In 1861 Jam Roly-Poly Pudding was actually called by Mrs. Beeton Roly-Poly Jam Pudding and it was a firm favourite Victorian Dessert. It’s name comes from ‘roly-poly’ being a slang word for anything round, but in poorer areas of town it was also known as shirt-sleeve pudding – because it was often steamed or boiled in an old shirt-sleeve, a cheap replacement for a muslin cloth. And because of this another nickname for the pudding came about, it was also called dead-man’s arm.
Today some people dismiss these types of puddings as ‘stodgy’ – the word ‘stodge’ (meaning a ‘heavy’ filling meal) first came about from an association with these suet steamed puddings being served at school for dessert. However, the world is split between those that have had jam roly-poly pudding, and those who are going to have jam roly-poly … and we are slightly envious of the latter group who get to taste this magical dish for the first time. We cannot imagine at least one winter’s night without sitting down to this British classic pudding – serve it to guests at a fancy dinner party and you will watch them all melt back to childhood. If you prefer you can make the quicker oven method Jam Roly-Poly | Baked Recipe.
Jam Roly-Poly Recipe
Serves 5. The ingredients in this recipe can easily be reduced by half to make a smaller jam roly-poly if you wish (22cm x 20cm rectangle) or even doubled to make a very big one.
Tip: use a well floured work surface to roll the suet dough out as you do not want the dough once rolled to stick to the work surface after you have spread the jam on it. Note: you can use fresh or packet suet, and for vegetarians there is a vegetarian type of suet substitute to purchase. You can also use a home-made Raspberry Jam or Strawberry Jam in this recipe.
- 430g plain flour (sifted)
- 1/2 tsp sea salt
- 120g shredded suet
- 90g unsalted butter melted
- 100ml water (the amount of water needed to bind the dough will vary)
- 170g strawberry or raspberry jam (warmed)
- a little water (for brushing)
Sift the flour into a large mixing bowl. Add the salt, shredded suet, melted butter and sufficient water to create a soft, but not sticky, dough (or what is known as a ‘suet paste’). Use a wooden spoon to bring everything together and then finish off with your fingers, mixing everything thoroughly and gently. The dough should be smooth and moist, but not too sticky, add more flour or water if needed.
Leave the dough covered in the fridge for twenty minutes. Then turn the dough out onto a floured work area and gently knead for a minute. Once you are happy with the consistency of the ‘suet paste’ re-flour the work area, so nothing will stick, and roll out to a rectangle about 30cm x 48cm at about 5mm thick (quite thin). Just lightly trim the edges neatly with a knife so the edges are about straight.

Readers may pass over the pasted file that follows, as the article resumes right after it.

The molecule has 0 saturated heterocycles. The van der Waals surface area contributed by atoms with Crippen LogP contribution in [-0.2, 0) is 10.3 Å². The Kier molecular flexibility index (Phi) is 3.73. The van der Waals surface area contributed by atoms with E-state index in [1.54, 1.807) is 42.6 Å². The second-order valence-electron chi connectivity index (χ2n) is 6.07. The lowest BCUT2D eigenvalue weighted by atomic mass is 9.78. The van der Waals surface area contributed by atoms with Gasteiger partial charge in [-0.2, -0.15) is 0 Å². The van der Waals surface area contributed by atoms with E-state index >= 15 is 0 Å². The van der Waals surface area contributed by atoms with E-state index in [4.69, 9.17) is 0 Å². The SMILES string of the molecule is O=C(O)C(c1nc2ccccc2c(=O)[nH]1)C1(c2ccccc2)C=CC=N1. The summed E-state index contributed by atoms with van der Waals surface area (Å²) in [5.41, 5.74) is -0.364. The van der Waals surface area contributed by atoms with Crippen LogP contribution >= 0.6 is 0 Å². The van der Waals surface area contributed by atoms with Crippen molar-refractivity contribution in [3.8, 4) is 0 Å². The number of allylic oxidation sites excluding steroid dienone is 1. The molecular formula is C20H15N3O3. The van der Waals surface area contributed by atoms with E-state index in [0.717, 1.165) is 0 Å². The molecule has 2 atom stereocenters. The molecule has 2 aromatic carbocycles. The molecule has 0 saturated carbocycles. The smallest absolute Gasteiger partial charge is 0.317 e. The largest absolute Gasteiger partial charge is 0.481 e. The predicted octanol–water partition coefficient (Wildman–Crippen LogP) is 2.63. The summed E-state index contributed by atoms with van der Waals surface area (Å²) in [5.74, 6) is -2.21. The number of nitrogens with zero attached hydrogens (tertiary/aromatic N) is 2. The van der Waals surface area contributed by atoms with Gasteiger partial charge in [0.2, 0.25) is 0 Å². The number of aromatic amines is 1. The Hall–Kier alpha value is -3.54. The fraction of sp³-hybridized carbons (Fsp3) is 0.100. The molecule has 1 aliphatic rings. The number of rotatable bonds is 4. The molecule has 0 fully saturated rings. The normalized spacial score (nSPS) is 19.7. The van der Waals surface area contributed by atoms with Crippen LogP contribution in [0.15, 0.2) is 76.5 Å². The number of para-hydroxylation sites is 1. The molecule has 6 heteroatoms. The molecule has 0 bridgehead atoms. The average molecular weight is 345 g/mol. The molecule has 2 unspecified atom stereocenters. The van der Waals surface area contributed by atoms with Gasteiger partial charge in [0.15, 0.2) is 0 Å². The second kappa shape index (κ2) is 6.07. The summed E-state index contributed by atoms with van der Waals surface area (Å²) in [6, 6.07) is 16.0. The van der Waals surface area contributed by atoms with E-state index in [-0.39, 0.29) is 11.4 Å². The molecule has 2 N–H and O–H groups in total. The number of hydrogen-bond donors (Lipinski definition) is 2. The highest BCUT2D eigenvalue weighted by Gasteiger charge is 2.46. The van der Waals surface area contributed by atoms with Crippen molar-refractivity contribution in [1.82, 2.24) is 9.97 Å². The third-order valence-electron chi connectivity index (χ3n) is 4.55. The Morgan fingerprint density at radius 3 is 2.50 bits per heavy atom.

Warm a little jam in a saucepan or in a bowl in a microwave. Brush the middle of the pastry with the warmed jam, making a thick layer, but leaving a narrow 1 cm border all round the edges. Brush the plain border with a little milk to help seal it.
With the one of the short sides nearest you, roll up the pastry into a log shape (loosely, but neatly, to give the layers in the roll space to expand) and seal the ends well by pinching them and then folding them under. Note: Try to get at least three or four good ‘full’ rolls in. You need to carefully lift, then roll – if you try to just roll then the jam can be ‘pushed’ and ‘squeezed’ away from you, ending up at the other end of the roll. This is why it is essential that the dough is not sticking to the work surface after rolling it out.
Wrapping The Roly-Poly: This is to help keep it’s round shape and keep most of the water out of the steaming /boiling process. The jam roly poly will be placed on two layers, a rectangle of baking parchment and a similar one of foil, both of which are a little longer than the roly-poly. Place the foil sheet under the baking parchment. To allow room for a little expansion add a ‘pleat’ into them. A pleat is made by folding the paper and foil layers over on itself, then after several centimetres re-fold it back to it’s full length, leaving the folded pleat in place.
Sit the roly-poly on the parchment, seam side down, on the first 1/3rd of the paper closest to you. Bring the baking parchment and foil up and around the roly-poly from the front edge, then roll the whole thing over, keeping the round shape, and enclosing the roly-poly in paper. Twist the ends of the baking parchment to seal. Finally wrap the whole thing either in a muslin cloth (ideal) or a clean tea-towl (or even an old shirt sleeve). Tie the ends of this package with baker’s string to stop it coming undone.
Boiling / Steaming: Sit the roly-poly package on a rack or heat proof plate (so that it is a few centimetres or so off the bottom) inside a steam bath, fish kettle or a large roasting tin, and fill it with boiling hot water, making sure that the water only just covers the roly-poly package. As it gently boils / steams the water will expand. Put the lid on the steam bath or cover the roasting tin with a foil cover and steam/boil – leaving it to simmer on a cooker ring on a low-medium heat for 2 hours (make sure it never runs dry of water). After 2 hours of remove the pudding from the cloth and paper, cut into slices and serve hot with with home-made Vanilla Custard.